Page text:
Grand pensionary

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The grand pensionary (Dutch: raadpensionaris) was the most important Dutch official during the time of the Dutch Republic. In theory, a grand pensionary was merely a civil servant of the Estates of the dominant province, the County of Holland, among the Seven United Provinces. In practice, the grand pensionary of Holland was the political leader of the entire Dutch Republic when there was no stadtholder at the centre of power.

The position of the grand pensionary is not easily expressed in modern political terms but is sometimes compared to that of a prime minister. Fundamental differences are that a raadpensionaris had no fellow ministers and no head of state above him.


Its Dutch name, raadpensionaris, can be literally translated as "councillor pensionary". A pensionary in general was a lawyer paid by a city council to advise them on a permanent basis. Because of the regular payments he was a pensionarius in mediaeval Latin. Such a person was called a stadsadvocaat in the Dutch language. The States of Holland and West-Friesland had a pensionary who was a council member, a raad, himself. He was, therefore, Raedt ende Pensionaris in seventeenth-century Dutch, which later was simplified to raadpensionaris or raadspensionaris. French diplomats referred to the raadpensionaris of Holland as the Grand-pensionnaire, to discern him from comparable officials in Dutch provinces of lesser importance. This embellishment was not used by the Dutch themselves. In English the French was translated as "Grand Pensionary". The Estates of the province of Zealand also had a raadpensionaris, which also could be referred to as a Grand Pensionary. The provinces of Groningen and Gelderland had a simple pensionaris. The provinces of Utrecht and Friesland had a landsadvocaat.


The office started in 1619 and replaced the title of land's advocate. If the position of stadtholder of Holland was filled, then the grand pensionary was often the second leader of the Republic. Being the raadpensionaris of Holland, the grand pensionary acted as the chairman of States of Holland. He was appointed by the Estates but could also instantly be fired by the Estates. The city council of Dort, which was seen as the oldest city of Holland, had the right to nominate a new grand pensionary. When the grand pensionary was absent, he was temporarily replaced by the stadsadvocaat or pensionary of Dort.

Sessions of the Estates were ruled by a procedure that was very different from that of modern parliaments. No votes were held on some proposal and there was no round of debates. The grand pensionary controlled the agenda. He introduced a subject and then invited the members to state their opinions, which was done in a fixed order, reflecting the dates the cities they represented had been given city rights. At the end, the grand pensionary summarised each of the statements of the delegates, with an implicit conclusion about what collective decision had been made by this. This way, if he was a competent man, he could control the entire decision-making process, especially as one of his duties was to represent the ten members of the nobility delegates—the ridderschap—in their absence and phrase the single opinion they as a body had the right to express. The office existed because all delegates of the States were, although ranked according to ancient feudal hierarchy, still basically equal and none among them could thus act as a head.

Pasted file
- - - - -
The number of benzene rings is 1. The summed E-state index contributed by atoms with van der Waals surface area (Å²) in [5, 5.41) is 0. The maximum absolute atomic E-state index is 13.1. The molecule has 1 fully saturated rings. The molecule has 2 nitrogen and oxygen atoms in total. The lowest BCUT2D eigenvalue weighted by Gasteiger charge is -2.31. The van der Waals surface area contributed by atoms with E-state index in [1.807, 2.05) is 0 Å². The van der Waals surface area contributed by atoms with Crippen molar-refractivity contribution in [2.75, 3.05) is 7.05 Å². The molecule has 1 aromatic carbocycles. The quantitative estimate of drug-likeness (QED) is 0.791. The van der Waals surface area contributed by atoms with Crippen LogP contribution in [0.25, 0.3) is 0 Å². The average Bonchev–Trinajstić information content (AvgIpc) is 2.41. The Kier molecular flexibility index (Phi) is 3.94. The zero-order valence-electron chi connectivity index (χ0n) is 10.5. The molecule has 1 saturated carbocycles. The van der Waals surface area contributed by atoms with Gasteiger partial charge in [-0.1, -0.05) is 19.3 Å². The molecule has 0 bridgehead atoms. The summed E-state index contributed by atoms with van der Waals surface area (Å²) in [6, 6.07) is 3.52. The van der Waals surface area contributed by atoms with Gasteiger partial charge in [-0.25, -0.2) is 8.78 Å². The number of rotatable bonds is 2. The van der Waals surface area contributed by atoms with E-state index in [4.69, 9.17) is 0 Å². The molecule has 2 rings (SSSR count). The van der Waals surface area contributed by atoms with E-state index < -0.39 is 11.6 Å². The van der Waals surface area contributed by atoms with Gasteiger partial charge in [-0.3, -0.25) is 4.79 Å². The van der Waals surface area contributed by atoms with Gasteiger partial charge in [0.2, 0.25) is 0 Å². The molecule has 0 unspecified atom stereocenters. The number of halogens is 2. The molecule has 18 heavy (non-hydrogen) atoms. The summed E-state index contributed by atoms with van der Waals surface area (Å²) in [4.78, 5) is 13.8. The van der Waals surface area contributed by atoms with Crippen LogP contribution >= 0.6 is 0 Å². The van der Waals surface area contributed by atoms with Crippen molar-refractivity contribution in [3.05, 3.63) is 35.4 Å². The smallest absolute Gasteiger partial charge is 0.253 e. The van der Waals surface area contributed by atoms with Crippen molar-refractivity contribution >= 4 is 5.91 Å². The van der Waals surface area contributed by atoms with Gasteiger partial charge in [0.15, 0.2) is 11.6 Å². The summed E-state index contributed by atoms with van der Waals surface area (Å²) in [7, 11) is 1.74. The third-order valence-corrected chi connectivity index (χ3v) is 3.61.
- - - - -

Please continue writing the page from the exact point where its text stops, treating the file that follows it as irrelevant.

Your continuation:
The grand pensionary also took care of the total correspondence of the Estates. He thus handled communications with lower administrative bodies, the other provinces of the Republic, the States General of the Netherlands, and foreign powers. This means his function combined elements of the duties performed by modern ministers of internal and foreign affairs. Letters to the Estates could be read by all the members. Therefore, messages of a more secretive nature were sent to the grand pensionary personally. Large parts of the correspondence of the various grand pensionaries have been preserved, forming an important source of information for later historians. The diplomatic contacts of the Republic were in principle managed by the States General. However, they were ill-equipped to receive and entertain envoys with the pomposity needed in the seventeenth century to avoid offending foreign rulers. In practice, this was delegated to the court of the stadtholder of Holland, who also resided at The Hague. When no stadtholder was appointed, the grand pensionary received envoys.

The Batavian Republic of 1795 first abolished the office but in the last year of the Batavian Commonwealth, 1805–1806, the title had to be reinstituted on orders of Napoleon as part of a number of measures to strengthen the executive power; Rutger Jan Schimmelpenninck thus functioned for a short time as the last grand pensionary. He officially functioned as a president of the entire Republic, not just of Holland. In June 1806, Carel de Vos van Steenwijk was for two weeks acting grand pensionary as part of a transitional arrangement.

The most famous and significant grand pensionary was Johan de Witt, who held the office between 1653 and 1672. Johan van Oldenbarnevelt, who played a crucial role in the Dutch struggle for independence equalled him in influence, though he held the position when it was still called land's advocate.

See alsoEdit


  • Brouwer, M. (2008). Governance and Innovation. New York: Routledge. ISBN 9780415437059.
  • Rowen, H. H. (2002). Johan de Witt. Cambridge University Press. ISBN 9780521527088.
  • Van Bockel, J. (2009). Gevormde kaders (in Dutch). Delft: Eburon. ISBN 9789059723504.